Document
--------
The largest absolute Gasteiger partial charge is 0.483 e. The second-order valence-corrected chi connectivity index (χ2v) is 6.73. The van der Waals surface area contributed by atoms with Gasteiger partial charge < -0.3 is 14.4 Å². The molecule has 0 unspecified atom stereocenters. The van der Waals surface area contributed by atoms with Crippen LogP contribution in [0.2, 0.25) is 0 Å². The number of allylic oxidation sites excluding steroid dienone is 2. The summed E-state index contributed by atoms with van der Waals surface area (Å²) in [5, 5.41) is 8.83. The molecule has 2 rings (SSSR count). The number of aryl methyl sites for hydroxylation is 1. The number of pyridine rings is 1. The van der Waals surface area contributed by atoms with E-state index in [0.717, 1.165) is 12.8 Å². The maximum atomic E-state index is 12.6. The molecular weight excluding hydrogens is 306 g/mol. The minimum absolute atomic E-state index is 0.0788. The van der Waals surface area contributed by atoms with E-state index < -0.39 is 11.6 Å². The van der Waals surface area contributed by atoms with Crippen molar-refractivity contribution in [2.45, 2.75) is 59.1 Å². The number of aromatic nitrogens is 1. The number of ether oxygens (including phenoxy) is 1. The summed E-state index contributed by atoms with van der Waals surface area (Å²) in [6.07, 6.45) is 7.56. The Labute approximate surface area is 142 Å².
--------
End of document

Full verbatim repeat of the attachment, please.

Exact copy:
The largest absolute Gasteiger partial charge is 0.483 e. The second-order valence-corrected chi connectivity index (χ2v) is 6.73. The van der Waals surface area contributed by atoms with Gasteiger partial charge < -0.3 is 14.4 Å². The molecule has 0 unspecified atom stereocenters. The van der Waals surface area contributed by atoms with Crippen LogP contribution in [0.2, 0.25) is 0 Å². The number of allylic oxidation sites excluding steroid dienone is 2. The summed E-state index contributed by atoms with van der Waals surface area (Å²) in [5, 5.41) is 8.83. The molecule has 2 rings (SSSR count). The number of aryl methyl sites for hydroxylation is 1. The number of pyridine rings is 1. The van der Waals surface area contributed by atoms with E-state index in [0.717, 1.165) is 12.8 Å². The maximum atomic E-state index is 12.6. The molecular weight excluding hydrogens is 306 g/mol. The minimum absolute atomic E-state index is 0.0788. The van der Waals surface area contributed by atoms with E-state index < -0.39 is 11.6 Å². The van der Waals surface area contributed by atoms with Crippen molar-refractivity contribution in [2.45, 2.75) is 59.1 Å². The number of aromatic nitrogens is 1. The number of ether oxygens (including phenoxy) is 1. The summed E-state index contributed by atoms with van der Waals surface area (Å²) in [6.07, 6.45) is 7.56. The Labute approximate surface area is 142 Å².